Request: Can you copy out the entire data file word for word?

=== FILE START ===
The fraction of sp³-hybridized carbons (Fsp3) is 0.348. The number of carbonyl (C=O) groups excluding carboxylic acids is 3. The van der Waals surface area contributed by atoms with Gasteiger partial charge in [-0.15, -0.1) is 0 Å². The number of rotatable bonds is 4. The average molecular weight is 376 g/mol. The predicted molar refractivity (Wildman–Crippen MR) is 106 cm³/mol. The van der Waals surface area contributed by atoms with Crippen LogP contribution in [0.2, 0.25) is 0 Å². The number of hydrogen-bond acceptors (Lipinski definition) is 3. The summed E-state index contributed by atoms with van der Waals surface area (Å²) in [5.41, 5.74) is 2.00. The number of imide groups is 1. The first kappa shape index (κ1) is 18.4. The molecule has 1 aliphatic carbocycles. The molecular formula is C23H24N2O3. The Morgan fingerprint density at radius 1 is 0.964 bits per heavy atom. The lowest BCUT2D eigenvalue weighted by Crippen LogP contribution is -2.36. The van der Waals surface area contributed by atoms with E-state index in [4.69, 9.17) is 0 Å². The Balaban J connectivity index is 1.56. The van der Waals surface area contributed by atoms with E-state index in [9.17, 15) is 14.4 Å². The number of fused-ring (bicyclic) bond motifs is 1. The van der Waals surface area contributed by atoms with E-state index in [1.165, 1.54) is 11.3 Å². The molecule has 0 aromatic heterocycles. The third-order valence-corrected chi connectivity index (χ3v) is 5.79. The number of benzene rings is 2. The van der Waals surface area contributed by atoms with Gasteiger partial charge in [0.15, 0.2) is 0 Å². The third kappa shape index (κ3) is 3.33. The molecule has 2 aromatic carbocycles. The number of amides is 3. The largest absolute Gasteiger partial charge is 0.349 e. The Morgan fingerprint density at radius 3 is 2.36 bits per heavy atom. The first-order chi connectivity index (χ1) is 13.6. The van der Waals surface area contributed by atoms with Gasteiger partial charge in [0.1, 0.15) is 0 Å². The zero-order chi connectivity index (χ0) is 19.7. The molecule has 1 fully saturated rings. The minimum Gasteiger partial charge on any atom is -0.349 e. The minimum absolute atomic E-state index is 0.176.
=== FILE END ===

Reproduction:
The fraction of sp³-hybridized carbons (Fsp3) is 0.348. The number of carbonyl (C=O) groups excluding carboxylic acids is 3. The van der Waals surface area contributed by atoms with Gasteiger partial charge in [-0.15, -0.1) is 0 Å². The number of rotatable bonds is 4. The average molecular weight is 376 g/mol. The predicted molar refractivity (Wildman–Crippen MR) is 106 cm³/mol. The van der Waals surface area contributed by atoms with Crippen LogP contribution in [0.2, 0.25) is 0 Å². The number of hydrogen-bond acceptors (Lipinski definition) is 3. The summed E-state index contributed by atoms with van der Waals surface area (Å²) in [5.41, 5.74) is 2.00. The number of imide groups is 1. The first kappa shape index (κ1) is 18.4. The molecule has 1 aliphatic carbocycles. The molecular formula is C23H24N2O3. The Morgan fingerprint density at radius 1 is 0.964 bits per heavy atom. The lowest BCUT2D eigenvalue weighted by Crippen LogP contribution is -2.36. The van der Waals surface area contributed by atoms with E-state index in [4.69, 9.17) is 0 Å². The Balaban J connectivity index is 1.56. The van der Waals surface area contributed by atoms with E-state index in [9.17, 15) is 14.4 Å². The number of fused-ring (bicyclic) bond motifs is 1. The van der Waals surface area contributed by atoms with E-state index in [1.165, 1.54) is 11.3 Å². The molecule has 0 aromatic heterocycles. The third-order valence-corrected chi connectivity index (χ3v) is 5.79. The number of benzene rings is 2. The van der Waals surface area contributed by atoms with Gasteiger partial charge in [0.15, 0.2) is 0 Å². The third kappa shape index (κ3) is 3.33. The molecule has 2 aromatic carbocycles. The number of amides is 3. The largest absolute Gasteiger partial charge is 0.349 e. The Morgan fingerprint density at radius 3 is 2.36 bits per heavy atom. The first-order chi connectivity index (χ1) is 13.6. The van der Waals surface area contributed by atoms with Gasteiger partial charge in [0.1, 0.15) is 0 Å². The zero-order chi connectivity index (χ0) is 19.7. The molecule has 1 fully saturated rings. The minimum Gasteiger partial charge on any atom is -0.349 e. The minimum absolute atomic E-state index is 0.176.